Reading Leonard Cassuto’s recent “Do Your Job Better” column titled Advising the Dissertation Student Who Won’t Finish, I felt a familiar pang.
I’m an ABD. Ask around enough (not that it’s considered polite), and you’ll find a gaggle of librarians who are also ABDs. While most of us address it with a grin and a shrug, I’ll admit – this has been one of my greatest shames. It tastes like failure, and failure of the most epic sort.
There were a number of reasons I left my doctoral program back in 2003. One of them was my health. Another was that I was quickly realizing that while I very much enjoyed the coursework, I did not want to spend years writing a book on the subject I was studying. As older students were on the job hunt, I was surprised to note that you had to be completely geographically flexible if you wanted a tenure-track job as a professor in political science; it was not as easy as “Oh, I’d like to live in City X; I’ll just apply there.” My advisor was neck-deep in his own research, since he published like gangbusters, and made it clear that this was a sink or swim sort of program, and while swimming was nice, what he really wanted of me before I completed my coursework was a workable dissertation topic. I became disillusioned when I found that my research need not connect to something practical and usable, it just needed to be done. The faculty often quoted the old dissertation adage, “Good is not good. Done is good.” And those who did leave the program without the degree were never heard from again – nor spoken of.
Entering graduate school straight out of undergrad, there was a lot I didn’t understand (though I *thought* I did). I entered grad school loving my subject (international relations), good at coursework, and wanting to teach it at the college level. I was unprepared for the different dynamic of graduate school (older students, many already married, the fast splintering of our incoming class), the isolation of the program, and the heavy research. Coming from a teeny liberal arts college where the faculty were heavily invested in success, indifference from faculty was actually hurtful – I had assumed at a higher level, faculty would be even more invested, which is not always the case. I had no real idea what the dissertation meant, other than that it was post-coursework and exams.
Conducting my own research now on doctoral student retention, I have been both flummoxed and surprised that my experience was not outside the norm. I’m not the only one with the scarlet A of attrition branded onto my psyche; there is a large group of perfectly capable and intelligent individuals who also started – and failed to finish – the doctorate. There’s an entire literature dedicated to them. To us. And the factors are all similar: personal reasons, personal network failures, failure to mesh with faculty, problematic relationships with advisors, financial reasons, ill-preparedness for advanced research, and the list goes on. Indeed, in academic librarianship, it appears many of us come to librarianship via that ABD-route, and we often joke about it. In my own case, an older graduate student who married and followed her PhD-ed husband for his job left with her MA and went to library school, which is where I got the idea to do the same.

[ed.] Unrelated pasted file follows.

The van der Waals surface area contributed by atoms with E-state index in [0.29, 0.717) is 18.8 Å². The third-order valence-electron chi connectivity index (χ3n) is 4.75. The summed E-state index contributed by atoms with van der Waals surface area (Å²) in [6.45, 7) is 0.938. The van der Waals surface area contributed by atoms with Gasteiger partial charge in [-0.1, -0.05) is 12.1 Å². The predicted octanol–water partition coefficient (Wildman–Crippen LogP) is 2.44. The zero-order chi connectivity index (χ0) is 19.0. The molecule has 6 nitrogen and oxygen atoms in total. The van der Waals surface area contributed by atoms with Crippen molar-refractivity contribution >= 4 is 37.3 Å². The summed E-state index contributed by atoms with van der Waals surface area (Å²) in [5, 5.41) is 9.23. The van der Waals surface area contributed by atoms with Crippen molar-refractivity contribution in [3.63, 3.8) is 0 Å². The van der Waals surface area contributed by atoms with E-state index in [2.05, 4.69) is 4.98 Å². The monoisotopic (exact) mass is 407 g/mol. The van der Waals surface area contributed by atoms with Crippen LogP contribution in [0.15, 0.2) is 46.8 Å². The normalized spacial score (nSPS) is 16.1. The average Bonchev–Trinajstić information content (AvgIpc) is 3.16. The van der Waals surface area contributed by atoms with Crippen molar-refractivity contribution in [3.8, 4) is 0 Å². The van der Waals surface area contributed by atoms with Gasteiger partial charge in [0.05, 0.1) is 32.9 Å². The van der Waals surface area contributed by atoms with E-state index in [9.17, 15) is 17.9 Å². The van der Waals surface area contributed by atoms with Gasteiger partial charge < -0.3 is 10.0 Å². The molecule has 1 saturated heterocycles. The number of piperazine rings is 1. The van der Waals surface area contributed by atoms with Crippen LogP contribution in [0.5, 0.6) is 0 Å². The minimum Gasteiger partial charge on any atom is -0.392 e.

Looking back, I wish I had done my library science work first, it would have made a great deal of difference in my research ability. I wish I had gone into graduate school more informed. On the other hand, since leaving that program (and I had some wonderful experiences there, too), the course of my life has been interesting, and in the masters degrees I’ve acquired since, I’ve learned a lot about who I am, what I am capable of, and what I want to do.
I am currently working on my EdD in Learning & Leadership here at UTC, focusing on academic libraries and student retention. Older and wiser, I quizzed the faculty deeply, memorized the program requirements and checkpoints, and walked in with my electives planned out and two likely dissertation topics, having already reviewed the literature, and not wanting to bomb a second time. The program has a cohort design, which creates unique friendships among students, and the staff and faculty of the program have already been incredibly supportive. I feel good about this. I want this. Most of all, I know (for the most part) what I’m getting into.
I’m already in a much better position for this program, and I feel it. Ten years between doctoral attempts has made its mark, in maturity, patience, and wisdom in better evaluation of what I am capable of. The ABD still stings – some of my friends joke about it every once in awhile, and don’t understand why it makes me sullen. I suppose it shouldn’t – there are better/worse things to be ashamed about. Oddly enough, as a librarian, I made faculty status long before many of my colleagues in that PhD program even got close to defending or going on the job hunt, since the short MLS is considered the terminal degree, which gave me some comfort. But who am I competing against? And for goodness sake, why?
I do occasionally feel that the ABD stain leaves me in need of some sort of redemption, but I’m tired of carrying that around all the time. I have enough emotional baggage as it is; I’m going to abandon this one on the turnstile. It seems I’m the only one who really cares about it, and there are better things to spend my energy on.